Central Intelligence Agency (CIA)

1:31am

Fri November 2, 2012
The Two-Way

U.S. Offers New Details Of Deadly Libya Attack

Originally published on Fri November 2, 2012 9:43 am

A Libyan military guard stands in front of one of the U.S. Consulate's burned out buildings on Sept. 14. The U.S. is offering new details of the attack on the consulate that killed four Americans, including Ambassador Chris Stevens.
Mohammad Hannon AP

Once a mob began attacking the U.S. Consulate in Benghazi, Libya, on the night of Sept. 11, officials in Washington, D.C., watched with alarm. Now, new details are emerging about their response to the deadly attack.

President Obama and his entire national security team monitored what was going on half a world away. Army Gen. Carter Ham, who was the regional commander for Africa, happened to be in Washington that day.

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3:16pm

Tue October 23, 2012
NPR Story

Former CIA Agent Pleads Guilty To Leaking Info

Originally published on Wed October 24, 2012 2:18 am

Transcript

MELISSA BLOCK, HOST:

This is ALL THINGS CONSIDERED from NPR News. I'm Melissa Block.

AUDIE CORNISH, HOST:

And I'm Audie Cornish.

A big development today in the Justice Department's crackdown on national security leaks. A former CIA agent pleaded guilty to revealing the name of a covert operative to a reporter. John Kiriakou agreed to spend two and a half years in prison.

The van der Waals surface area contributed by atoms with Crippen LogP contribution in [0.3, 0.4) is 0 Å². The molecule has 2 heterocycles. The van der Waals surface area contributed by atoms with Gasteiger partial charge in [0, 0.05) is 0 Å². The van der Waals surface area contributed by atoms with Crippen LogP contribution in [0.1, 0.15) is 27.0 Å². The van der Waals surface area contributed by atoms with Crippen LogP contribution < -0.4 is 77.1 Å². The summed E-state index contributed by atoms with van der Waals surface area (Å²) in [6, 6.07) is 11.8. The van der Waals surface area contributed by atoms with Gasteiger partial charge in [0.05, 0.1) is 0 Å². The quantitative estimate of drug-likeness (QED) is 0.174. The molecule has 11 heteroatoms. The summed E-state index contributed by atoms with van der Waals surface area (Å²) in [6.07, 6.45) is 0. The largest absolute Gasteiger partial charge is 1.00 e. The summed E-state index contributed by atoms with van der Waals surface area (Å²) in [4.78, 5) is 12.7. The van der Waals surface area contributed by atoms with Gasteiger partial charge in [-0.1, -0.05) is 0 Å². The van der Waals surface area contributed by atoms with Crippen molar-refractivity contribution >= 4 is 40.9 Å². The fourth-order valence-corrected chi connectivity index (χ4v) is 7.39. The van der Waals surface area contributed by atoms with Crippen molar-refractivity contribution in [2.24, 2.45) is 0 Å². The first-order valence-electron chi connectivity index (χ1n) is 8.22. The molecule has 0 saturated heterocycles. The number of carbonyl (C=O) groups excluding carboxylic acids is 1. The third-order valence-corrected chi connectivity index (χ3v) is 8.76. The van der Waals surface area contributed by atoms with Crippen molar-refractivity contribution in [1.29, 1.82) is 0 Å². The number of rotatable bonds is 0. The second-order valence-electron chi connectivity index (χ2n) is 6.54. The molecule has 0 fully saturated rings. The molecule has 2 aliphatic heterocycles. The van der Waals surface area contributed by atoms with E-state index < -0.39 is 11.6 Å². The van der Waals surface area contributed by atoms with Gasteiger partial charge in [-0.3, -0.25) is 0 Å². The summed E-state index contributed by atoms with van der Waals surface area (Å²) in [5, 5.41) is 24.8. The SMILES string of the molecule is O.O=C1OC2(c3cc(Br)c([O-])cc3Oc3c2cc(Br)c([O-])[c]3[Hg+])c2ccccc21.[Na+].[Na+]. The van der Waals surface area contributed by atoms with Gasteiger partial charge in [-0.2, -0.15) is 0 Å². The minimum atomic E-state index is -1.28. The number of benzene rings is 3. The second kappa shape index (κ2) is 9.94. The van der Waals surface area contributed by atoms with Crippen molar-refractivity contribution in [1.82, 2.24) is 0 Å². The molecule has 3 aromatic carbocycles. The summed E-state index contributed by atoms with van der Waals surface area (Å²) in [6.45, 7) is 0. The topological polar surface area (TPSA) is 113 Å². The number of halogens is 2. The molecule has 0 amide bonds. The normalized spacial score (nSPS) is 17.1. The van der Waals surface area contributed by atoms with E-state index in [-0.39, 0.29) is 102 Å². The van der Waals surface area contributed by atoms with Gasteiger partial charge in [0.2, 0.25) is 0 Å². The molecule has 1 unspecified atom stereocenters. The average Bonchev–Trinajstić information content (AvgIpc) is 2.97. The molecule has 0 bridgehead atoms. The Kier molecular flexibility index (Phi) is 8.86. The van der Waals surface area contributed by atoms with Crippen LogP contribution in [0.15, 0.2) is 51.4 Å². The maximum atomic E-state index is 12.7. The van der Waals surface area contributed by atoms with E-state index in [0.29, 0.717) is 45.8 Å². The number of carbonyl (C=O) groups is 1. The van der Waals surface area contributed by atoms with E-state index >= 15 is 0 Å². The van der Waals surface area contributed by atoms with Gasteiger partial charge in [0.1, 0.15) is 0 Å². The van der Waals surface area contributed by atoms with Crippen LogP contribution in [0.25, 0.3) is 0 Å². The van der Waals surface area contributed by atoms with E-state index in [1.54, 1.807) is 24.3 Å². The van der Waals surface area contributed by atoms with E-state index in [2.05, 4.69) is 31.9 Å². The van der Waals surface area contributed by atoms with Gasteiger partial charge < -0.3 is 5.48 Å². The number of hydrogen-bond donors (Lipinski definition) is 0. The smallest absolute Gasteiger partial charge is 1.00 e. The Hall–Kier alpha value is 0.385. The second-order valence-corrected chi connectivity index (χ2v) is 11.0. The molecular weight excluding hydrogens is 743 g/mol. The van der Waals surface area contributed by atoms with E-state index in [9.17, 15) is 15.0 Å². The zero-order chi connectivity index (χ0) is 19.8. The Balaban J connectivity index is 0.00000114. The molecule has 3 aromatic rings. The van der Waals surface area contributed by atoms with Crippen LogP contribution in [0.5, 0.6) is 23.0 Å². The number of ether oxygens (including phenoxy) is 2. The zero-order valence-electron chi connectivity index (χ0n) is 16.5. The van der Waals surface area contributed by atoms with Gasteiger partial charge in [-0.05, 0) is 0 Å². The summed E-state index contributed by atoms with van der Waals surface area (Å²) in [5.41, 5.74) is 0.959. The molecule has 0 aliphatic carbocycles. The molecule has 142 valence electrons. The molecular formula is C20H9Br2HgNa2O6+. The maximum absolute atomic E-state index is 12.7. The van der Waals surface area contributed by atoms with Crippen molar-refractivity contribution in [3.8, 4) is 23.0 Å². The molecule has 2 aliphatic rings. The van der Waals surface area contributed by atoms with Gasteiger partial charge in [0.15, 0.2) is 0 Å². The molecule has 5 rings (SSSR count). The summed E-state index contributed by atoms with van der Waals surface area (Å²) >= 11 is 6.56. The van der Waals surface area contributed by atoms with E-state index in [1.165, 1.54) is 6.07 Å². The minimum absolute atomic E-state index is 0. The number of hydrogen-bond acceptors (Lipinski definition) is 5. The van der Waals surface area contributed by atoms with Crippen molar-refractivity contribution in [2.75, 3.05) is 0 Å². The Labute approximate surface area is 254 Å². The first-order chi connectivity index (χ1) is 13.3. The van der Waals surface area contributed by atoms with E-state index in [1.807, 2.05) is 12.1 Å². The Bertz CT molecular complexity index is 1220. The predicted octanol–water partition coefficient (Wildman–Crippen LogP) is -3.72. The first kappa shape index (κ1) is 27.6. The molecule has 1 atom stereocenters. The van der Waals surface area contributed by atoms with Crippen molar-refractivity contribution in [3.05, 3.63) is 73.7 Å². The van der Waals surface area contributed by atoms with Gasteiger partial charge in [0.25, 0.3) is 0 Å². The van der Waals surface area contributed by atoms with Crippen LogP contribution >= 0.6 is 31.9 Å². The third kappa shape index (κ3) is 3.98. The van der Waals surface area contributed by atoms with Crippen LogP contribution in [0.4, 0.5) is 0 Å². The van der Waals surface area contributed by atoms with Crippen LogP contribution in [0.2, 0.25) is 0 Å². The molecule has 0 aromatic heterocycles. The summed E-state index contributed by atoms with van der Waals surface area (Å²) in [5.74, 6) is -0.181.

NPR's Carrie Johnson was in the courtroom in Virginia for the plea hearing and joins us now to talk about the case. Welcome, Carrie.

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3:39pm

Mon October 22, 2012
The Two-Way

UPDATE: Former CIA Officer Pleads Guilty In Leak Case

Originally published on Tue October 23, 2012 10:11 am

Former CIA officer John Kiriakou (right), accompanied by his attorney, John Hundley, leaving federal court in Alexandria, Va., last January.
Jacquelyn Martin AP

Update at 11:35 a.m. ET, Oct. 23:

Former CIA officer John Kiriakou, as expected, pleaded guilty this morning to revealing an undercover operative's identity.

According to The Associated Press:

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1:04am

Wed September 19, 2012
Law

ACLU Pushes For Answers On Drone Strikes

Originally published on Wed September 19, 2012 6:28 am

A U.S. Predator drone flies through the night sky over Kandahar Air Field in Afghanistan. Drone strikes ordered by the Obama administration have killed more than a dozen al-Qaida leaders around the world.
Kirsty Wigglesworth AP

Drone strikes ordered by the Obama administration have killed more than a dozen al-Qaida leaders around the world, in places ranging from Afghanistan to Somalia. In speeches and public appearances, U.S. officials say those attacks are legal and essential to protect the nation's security.

But when civil liberties groups asked for more information about targeted killing, the CIA told them it's a secret.

On Thursday, they'll square off in front of a federal appeals court in Washington.

Pushing For Records

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8:18am

Thu September 6, 2012
The Two-Way

New Torture And Rendition Allegations Surface Against The U.S.

Originally published on Thu September 6, 2012 3:16 pm

Human Rights Watch issued an extensive report today alleging that during the Bush Administration, U.S. agents tortured 14 men who were opponents of the late Libyan leader, Moammar Gadhafi. The men were rebels and members of the Libyan Islamic Fighter Group.

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